Recognizing Mental Health “Action Signs” in Children
A group of mental health experts agreed on a list of 11 "action signs" to help parents and other caregivers know when a child needs professional help. Early, expert treatment for mental health issues is very important.
Childhood and adolescence are times of big changes, and it’s normal for all kids to go through emotional ups and downs. But 1 in 10 kids will have a mental health problem that requires treatment. About half of mental health disorders are apparent by the time a child turns 14, and about 75% are apparent by age 24.
Parents, teachers and other caregivers are most apt to notice if a child has mental health issues. Early identification, diagnosis and professional help are crucial, and specialized help is available. If left untreated, or if treatment is delayed, these issues can disrupt a child’s life at home and at school, and lead to more serious problems.
To help parents and others recognize when a child needs professional help, a national team of experts – including specialists at the Mayo Clinic – developed a list of 11 “action signs.” If your child or teen has any of these signs, they should see an expert as soon as possible.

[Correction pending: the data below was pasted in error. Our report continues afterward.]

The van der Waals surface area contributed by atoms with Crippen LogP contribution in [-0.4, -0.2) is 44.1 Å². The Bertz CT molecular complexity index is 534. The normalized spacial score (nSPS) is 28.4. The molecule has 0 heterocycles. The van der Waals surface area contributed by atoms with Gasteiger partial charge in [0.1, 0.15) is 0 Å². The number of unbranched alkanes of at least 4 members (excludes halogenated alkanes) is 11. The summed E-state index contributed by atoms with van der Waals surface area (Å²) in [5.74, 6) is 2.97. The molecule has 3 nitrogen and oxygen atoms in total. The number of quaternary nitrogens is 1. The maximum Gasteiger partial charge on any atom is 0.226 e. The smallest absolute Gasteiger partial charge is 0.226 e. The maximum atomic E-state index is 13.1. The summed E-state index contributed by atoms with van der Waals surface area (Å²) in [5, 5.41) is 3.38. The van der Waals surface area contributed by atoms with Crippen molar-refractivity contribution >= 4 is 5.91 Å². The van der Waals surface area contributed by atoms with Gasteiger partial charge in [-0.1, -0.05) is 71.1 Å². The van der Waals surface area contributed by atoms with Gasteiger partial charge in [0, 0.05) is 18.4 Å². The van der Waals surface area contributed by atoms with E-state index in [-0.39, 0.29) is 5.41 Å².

- Feeling very sad or withdrawn for two or more weeks
- Seriously trying to harm or kill themselves, or making plans to do so
- Sudden overwhelming fear for no reason, sometimes with a racing heart or fast breathing
- Involved in multiple fights, using a weapon, or wanting badly to hurt others
- Severe out-of-control behavior that can hurt the teenager or others
- Not eating, throwing up, or using laxatives to lose weight
- Intense worries or fears that get in the way of daily activities
- Extreme difficulty in concentrating or staying still that puts a teenager in physical danger or causes school failure
- Repeated use of drugs or alcohol
- Severe mood swings that cause problems in relationships
- Drastic changes in behavior or personality
If your child has one or more of these signs, talk with their doctor right away, and be specific about which behaviors you've noticed. Do not use an emergency room for mental health advice unless your child is injured or in physical danger. Just as you would seek immediate help for a child’s broken bone, professional treatment is needed to help your child start feeling better as soon as possible.
To learn more, visit Psychiatry and Behavioral Medicine.
Do You Have a “Bail-Out” Phrase?